You're basically saying that people in the states who don't tip, do have a problem - they get bad service.

Yes, because that's our system. We have a tipping system and if people don't like it, they can always go and find a place that doesn't tip, there are options, but I don't frequent those establishments usually.

I don't see how that's a recommendation for tipping.

For some, they might feel like you and there are people that prefer the system we have in place currently, which is the group I belong to.

Actually I was trying to educate myself as to what it was you were trying to say. Regardless of how you're 'supposed' to speak in the states, this is a board in Japan not the states and we're writing not speaking. If you want to get your opinion across, it's helpful to use expressions people can understand, and to take note when something you used with one meaning is taken up in another meaning - it means you are failing to communicate. The word hustle as I understand it, and as the dictionary defines it, when used without an object, is to engage in prostitution. Now do you see my problem?

Not really. I think you're cherry picking and micromanaging colloquialism way too much. It's really not that serious.

Thank you, I did. Apart from the smelly meaning, it seems to mean you want people to fall over themselves in their efforts to gratify you.

No, I just want good service. If I'm paying $70 or more for a meal, I expect very good service. I have that right in the states, it's my money, I worked hard for it, so I don't want to settle for less.

Again, not dignified for either party. I don't want no stank from waiters, taxi drivers or shop assistants. Just nice, friendly, efficient service from people who have pride in their employment, thank you.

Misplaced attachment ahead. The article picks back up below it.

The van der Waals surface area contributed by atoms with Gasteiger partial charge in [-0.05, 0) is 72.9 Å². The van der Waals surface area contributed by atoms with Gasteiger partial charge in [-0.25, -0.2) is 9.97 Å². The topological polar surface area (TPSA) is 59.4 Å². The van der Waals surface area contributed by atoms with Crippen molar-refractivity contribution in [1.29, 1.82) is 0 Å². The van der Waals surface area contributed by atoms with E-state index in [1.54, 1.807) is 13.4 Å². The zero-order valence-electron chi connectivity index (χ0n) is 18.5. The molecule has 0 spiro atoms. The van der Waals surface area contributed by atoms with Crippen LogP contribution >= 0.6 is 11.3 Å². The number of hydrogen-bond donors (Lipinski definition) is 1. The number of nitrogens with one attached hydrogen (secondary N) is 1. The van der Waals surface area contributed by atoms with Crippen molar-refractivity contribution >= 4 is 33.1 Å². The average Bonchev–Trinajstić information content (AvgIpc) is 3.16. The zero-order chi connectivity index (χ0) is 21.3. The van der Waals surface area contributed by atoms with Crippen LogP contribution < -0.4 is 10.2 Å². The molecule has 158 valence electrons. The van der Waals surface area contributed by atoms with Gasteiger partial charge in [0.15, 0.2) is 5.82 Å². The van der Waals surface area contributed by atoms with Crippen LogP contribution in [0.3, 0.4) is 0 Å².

I expect that as well and if these people do an exceptional job, I'll reward them as well.

You said tipping waiters was good because their's was a low-paid, temporary, entry-level job. I asked you if you tipped all the other low-paid, temporary, entry-level jobs that help make your day run smoothly. I take it you don't; you only tip the guy in the restaurant (because it makes you feel good playing the master.

I got what you said, but I was talking exclusively about the food industry and in the US we have a tipping system. So NO, I don't feel like anything and when I was on the other end, I never looked at a customer like they are my masters, just strictly as a patron wants exceptional service, which I'm glad to provide, but if I felt that in anyway, I would feel like I was a slave, I would not have chosen that profession in the first place.

I support it and I don't wish it to go away. I don't care what other countries do, but I like that, I can generate a lot of money in this system.

-4 ( +0 / -4 )

@Bass

I used to be a bartender too. I'm just wondering what kind of fantastic service you used to give or expect from others. I used to smile and say 'Yes.....( fill in the name if known)' or something like 'What can I get you?'. I'd give them what they asked for ( I'm a drinker and I know how to mix a drink ) and I'd always say thank you when giving change.